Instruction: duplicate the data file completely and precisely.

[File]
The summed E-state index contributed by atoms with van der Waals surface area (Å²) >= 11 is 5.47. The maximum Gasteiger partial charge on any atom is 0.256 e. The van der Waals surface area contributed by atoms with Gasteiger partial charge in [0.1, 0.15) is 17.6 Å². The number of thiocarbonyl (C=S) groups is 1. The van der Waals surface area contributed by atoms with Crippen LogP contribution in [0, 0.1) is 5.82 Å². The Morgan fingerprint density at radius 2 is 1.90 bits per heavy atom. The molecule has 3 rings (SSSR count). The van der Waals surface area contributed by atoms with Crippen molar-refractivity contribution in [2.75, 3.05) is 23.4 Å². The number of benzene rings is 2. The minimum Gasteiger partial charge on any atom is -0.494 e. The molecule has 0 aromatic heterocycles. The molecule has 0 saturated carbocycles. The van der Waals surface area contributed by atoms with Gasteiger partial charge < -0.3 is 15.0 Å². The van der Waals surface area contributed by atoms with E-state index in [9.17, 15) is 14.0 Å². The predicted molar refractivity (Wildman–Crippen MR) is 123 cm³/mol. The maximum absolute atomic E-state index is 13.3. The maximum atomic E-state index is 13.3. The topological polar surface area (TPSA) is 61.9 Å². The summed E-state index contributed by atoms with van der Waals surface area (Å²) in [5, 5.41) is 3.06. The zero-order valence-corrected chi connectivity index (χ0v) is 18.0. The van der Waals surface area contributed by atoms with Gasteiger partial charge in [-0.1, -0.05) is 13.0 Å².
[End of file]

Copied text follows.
The summed E-state index contributed by atoms with van der Waals surface area (Å²) >= 11 is 5.47. The maximum Gasteiger partial charge on any atom is 0.256 e. The van der Waals surface area contributed by atoms with Gasteiger partial charge in [0.1, 0.15) is 17.6 Å². The number of thiocarbonyl (C=S) groups is 1. The van der Waals surface area contributed by atoms with Crippen LogP contribution in [0, 0.1) is 5.82 Å². The Morgan fingerprint density at radius 2 is 1.90 bits per heavy atom. The molecule has 3 rings (SSSR count). The van der Waals surface area contributed by atoms with Crippen molar-refractivity contribution in [2.75, 3.05) is 23.4 Å². The number of benzene rings is 2. The minimum Gasteiger partial charge on any atom is -0.494 e. The molecule has 0 aromatic heterocycles. The molecule has 0 saturated carbocycles. The van der Waals surface area contributed by atoms with Gasteiger partial charge < -0.3 is 15.0 Å². The van der Waals surface area contributed by atoms with E-state index in [9.17, 15) is 14.0 Å². The predicted molar refractivity (Wildman–Crippen MR) is 123 cm³/mol. The maximum absolute atomic E-state index is 13.3. The maximum atomic E-state index is 13.3. The topological polar surface area (TPSA) is 61.9 Å². The summed E-state index contributed by atoms with van der Waals surface area (Å²) in [5, 5.41) is 3.06. The zero-order valence-corrected chi connectivity index (χ0v) is 18.0. The van der Waals surface area contributed by atoms with Gasteiger partial charge in [-0.1, -0.05) is 13.0 Å².